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May Programs Saturday, May 3 SW 1:00–5:00 Studio Workshop—Costume Design: From Design to Drape. Sketch, shape forms, and create a sense of character through costume in this three-part workshop (sessions 2 and 3 are on May 10 and 17). Karen Young, artist. $195, plus $20 for materials, Museum admission included. To register, visit www. metmuseum.org/artmaking. SW 2:00 Exploring Color in Abstract Painting. ASL No voice interpretation. Free; reservations required. Visit www.metmuseum.org/events/ visitorsdisabilities. G 7:00 Ancient Greek and Roman Sculpture. Jean Sorabella Sunday, May 4 G 11:00 The Unexpected Object: Sculpture in Islamic Art. Richard Turnbull G 1:00–4:00 Sunday Studio—Shaping Fabric: Ancient Art. Leon Levy and Shelby White Court Tuesday, May 6 M 10:00–5:00 SUP, SU, FR, FA/DU, IN, AS Members. Preview of Charles James: Beyond Fashion G 11:00 Carving the Divine: The Sculpture of Oceania. Eric Kjellgren Wednesday, May 7 M 10:00–5:00 SUP, SU, FR, FA/DU, IN, AS Members. Preview of Charles James: Beyond Fashion G 10:30 Exhibition Tour—The Passions of Jean-Baptiste Carpeaux. Elena Carrara. EE C 2:30 Gallery Concert. Paul Vasile, organ. Concert immediately followed by tour of the department’s galleries. The André Mertens Galleries for Musical Instruments, Gallery 683 L 6:00 Edmund de Waal in Conversation. De Waal and Sheena Wagstaff, MMA, in a dialogue between art and architecture. $30. Part of the Met Salon series. GRR Thursday, May 8 G 11:00 Transformation: Sculpture from Himalayan Asia and India. David Bowles P 7:00 Judy Collins: Coming Home. Celtic folk songs and stories. $75. GRR Friday, May 9 G 2:00 Conversation with a Conservator—Se, A Chinese Stringed Instrument. Susana Caldeira L 4:00 Friday Focus—Reading and Looking: The Pleasures of Chinese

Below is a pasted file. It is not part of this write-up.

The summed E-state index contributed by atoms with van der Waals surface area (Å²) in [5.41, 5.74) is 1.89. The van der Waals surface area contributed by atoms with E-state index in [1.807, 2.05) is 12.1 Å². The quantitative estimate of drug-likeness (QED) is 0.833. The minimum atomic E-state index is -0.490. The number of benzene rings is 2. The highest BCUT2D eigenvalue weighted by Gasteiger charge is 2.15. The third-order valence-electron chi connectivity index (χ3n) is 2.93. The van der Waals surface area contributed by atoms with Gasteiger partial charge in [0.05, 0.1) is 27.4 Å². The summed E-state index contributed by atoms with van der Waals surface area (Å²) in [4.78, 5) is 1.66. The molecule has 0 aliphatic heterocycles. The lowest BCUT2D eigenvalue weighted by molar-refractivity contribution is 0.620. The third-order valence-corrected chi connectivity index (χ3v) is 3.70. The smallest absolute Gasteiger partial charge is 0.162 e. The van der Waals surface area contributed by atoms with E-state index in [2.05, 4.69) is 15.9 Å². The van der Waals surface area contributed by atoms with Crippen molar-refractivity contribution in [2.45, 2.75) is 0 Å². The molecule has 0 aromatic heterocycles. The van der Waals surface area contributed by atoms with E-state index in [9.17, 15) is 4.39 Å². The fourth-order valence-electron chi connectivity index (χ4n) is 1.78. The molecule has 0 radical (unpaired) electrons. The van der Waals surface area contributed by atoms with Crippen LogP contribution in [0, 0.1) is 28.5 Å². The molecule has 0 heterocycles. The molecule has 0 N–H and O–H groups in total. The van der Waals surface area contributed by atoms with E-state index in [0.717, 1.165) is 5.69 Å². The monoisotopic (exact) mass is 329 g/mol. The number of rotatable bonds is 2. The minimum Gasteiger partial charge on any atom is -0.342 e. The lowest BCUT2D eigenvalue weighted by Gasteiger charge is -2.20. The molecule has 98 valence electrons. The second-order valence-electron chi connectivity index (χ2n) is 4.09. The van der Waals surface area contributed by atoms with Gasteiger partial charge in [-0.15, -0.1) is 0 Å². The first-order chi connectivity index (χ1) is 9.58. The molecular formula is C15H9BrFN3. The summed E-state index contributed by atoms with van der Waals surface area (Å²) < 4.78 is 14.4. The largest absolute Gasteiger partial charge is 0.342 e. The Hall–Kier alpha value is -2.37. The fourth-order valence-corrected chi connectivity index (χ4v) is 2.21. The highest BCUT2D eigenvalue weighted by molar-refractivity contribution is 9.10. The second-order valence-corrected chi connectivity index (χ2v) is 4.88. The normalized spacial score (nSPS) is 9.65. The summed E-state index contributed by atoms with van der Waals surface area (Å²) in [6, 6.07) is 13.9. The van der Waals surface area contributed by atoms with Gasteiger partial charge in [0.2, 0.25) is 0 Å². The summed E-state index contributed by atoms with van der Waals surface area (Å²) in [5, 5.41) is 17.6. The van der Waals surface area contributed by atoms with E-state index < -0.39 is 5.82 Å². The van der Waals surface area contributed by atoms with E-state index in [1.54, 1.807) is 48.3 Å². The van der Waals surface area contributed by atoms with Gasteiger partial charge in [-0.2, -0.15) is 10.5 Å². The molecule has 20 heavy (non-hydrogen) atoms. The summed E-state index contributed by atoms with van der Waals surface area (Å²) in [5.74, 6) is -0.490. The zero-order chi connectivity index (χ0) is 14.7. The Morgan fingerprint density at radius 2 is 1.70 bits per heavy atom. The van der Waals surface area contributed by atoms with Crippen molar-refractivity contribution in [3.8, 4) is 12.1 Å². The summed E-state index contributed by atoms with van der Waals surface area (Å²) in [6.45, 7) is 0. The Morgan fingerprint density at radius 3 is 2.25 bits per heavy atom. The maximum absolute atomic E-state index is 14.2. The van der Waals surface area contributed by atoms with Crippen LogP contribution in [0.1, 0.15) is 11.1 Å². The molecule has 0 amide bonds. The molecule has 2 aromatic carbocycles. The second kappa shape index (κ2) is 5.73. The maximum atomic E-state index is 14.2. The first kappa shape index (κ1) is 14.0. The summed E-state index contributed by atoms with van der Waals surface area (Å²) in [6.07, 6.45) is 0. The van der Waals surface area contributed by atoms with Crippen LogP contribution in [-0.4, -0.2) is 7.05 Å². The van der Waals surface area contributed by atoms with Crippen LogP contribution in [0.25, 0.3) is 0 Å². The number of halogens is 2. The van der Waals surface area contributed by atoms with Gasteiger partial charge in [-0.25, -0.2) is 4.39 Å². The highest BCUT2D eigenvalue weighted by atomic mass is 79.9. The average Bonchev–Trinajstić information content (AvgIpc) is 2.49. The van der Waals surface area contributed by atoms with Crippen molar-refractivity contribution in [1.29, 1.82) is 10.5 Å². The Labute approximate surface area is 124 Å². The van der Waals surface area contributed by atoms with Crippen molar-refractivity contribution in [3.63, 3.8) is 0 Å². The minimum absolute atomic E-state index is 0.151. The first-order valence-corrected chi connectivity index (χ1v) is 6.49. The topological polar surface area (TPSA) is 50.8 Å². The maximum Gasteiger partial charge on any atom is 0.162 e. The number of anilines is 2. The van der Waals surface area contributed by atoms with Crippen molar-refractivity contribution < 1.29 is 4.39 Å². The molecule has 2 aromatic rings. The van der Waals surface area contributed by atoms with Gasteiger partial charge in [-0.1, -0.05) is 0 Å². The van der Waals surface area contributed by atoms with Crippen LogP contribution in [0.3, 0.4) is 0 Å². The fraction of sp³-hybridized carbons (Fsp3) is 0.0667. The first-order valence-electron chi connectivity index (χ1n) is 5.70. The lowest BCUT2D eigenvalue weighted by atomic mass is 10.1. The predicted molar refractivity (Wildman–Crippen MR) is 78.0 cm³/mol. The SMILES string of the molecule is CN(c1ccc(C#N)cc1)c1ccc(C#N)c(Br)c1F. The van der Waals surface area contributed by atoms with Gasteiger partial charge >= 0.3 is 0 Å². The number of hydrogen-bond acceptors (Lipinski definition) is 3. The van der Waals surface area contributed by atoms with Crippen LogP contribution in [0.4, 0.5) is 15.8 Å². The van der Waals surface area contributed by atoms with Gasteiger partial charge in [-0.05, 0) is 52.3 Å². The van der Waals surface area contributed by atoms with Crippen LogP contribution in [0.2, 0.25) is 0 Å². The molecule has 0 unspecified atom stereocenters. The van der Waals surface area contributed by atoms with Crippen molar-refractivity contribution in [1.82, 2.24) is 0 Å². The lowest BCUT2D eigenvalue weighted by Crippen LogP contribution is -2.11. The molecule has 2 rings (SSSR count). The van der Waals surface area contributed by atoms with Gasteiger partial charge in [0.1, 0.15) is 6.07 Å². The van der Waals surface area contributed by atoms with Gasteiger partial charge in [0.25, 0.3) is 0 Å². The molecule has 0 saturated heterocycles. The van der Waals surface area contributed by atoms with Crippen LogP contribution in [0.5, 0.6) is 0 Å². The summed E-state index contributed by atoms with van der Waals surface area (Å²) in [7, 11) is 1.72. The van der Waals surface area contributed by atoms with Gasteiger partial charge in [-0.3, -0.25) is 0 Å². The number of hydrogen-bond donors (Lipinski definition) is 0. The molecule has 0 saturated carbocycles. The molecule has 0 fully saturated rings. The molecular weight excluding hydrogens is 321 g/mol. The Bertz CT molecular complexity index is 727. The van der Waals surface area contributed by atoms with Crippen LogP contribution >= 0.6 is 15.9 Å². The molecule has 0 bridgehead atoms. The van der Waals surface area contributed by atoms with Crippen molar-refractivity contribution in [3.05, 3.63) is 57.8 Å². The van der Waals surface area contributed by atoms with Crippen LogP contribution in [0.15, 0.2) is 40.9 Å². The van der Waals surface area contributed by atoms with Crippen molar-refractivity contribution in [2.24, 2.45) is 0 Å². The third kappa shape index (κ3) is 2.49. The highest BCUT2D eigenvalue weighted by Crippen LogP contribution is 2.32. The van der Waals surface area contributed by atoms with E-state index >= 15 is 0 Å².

Calligraphy. Robert Harrist, Jr., Columbia University. BJLSH 6:30 Exhibition Tour—Tibet and India. Kurt Behrendt. EE 6:30 Drop-in Drawing—Interiors Through Light: European Period Rooms. Gallery 524, The Wrightsman Galleries
Saturday, May 10 G 10:30 Exhibition Tour—Lost Kingdoms. John Guy. EE G 1:00 How Did They Do That? Islamic Tilework. Galleries for the Art of the Arab Lands, Turkey, Iran, Central Asia, and Later South Asia G 7:00 Religious Sculpture in African Art. Kristen Windmuller-Luna Sunday, May 11 G 1:00 Love Speaks: A Day of Art and Poetry from the Muslim World. Celebrate Mother’s Day by exploring the many facets of love through poetry performances, workshops, and artist demonstrations in the Islamic Art galleries, followed by a special Sunday at the Met. Co-organized with Poets House and City Lore. Details at www.metmuseum.org. G 1:00 How Did They Do That? Islamic Tilework. Galleries for the Art of the Arab Lands, Turkey, Iran, Central Asia, and Later South Asia. Sunday at the Met—Love Speaks: A Day of Art and Poetry from the Muslim World L
3:00 Presentations by Marie Howe and Frances Pritchett. Poetry reading by Kazim Ali. GRR
Tuesday, May 13 G 11:00 19th-Century European Sculpture: Before and After Jean-Baptiste Carpeaux. Jane Becker Wednesday, May 14 G 11:00 Stories in Sculpture. Molly Kysar L 11:00 Friends and Demons: The Life and Work of Carpeaux. Jim Draper, MMA, examines the sculptor’s persona. $30. GRR Thursday, May 15 G 10:30 Exhibition Tour—Out of Character: Decoding Chinese Calligraphy. Joseph Scheier-Dolberg. EE Friday, May 16 G 10:30 Gallery Conversation—Lost Kingdoms. Robert Brown and John Guy. EE General Information: 212-535-7710 | 17
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May Programs L
4:00 Friday Focus—Lectures in Cycladic and Ancient Greek Art. Color: The Fourth Dimension of Classical Sculpture. J. Lesley Fitton, The British Museum. BJSLH 6:30 Artists on Artworks—Alarm Will Sound: Nigel Maister and Kate Soper. Limited to 45 people; tickets are distributed 30 minutes prior at Vélez Blanco Patio. 7:00 The Observant Eye—Senses of Sculpture: Baroque Sculpture. See box on page 12. CFH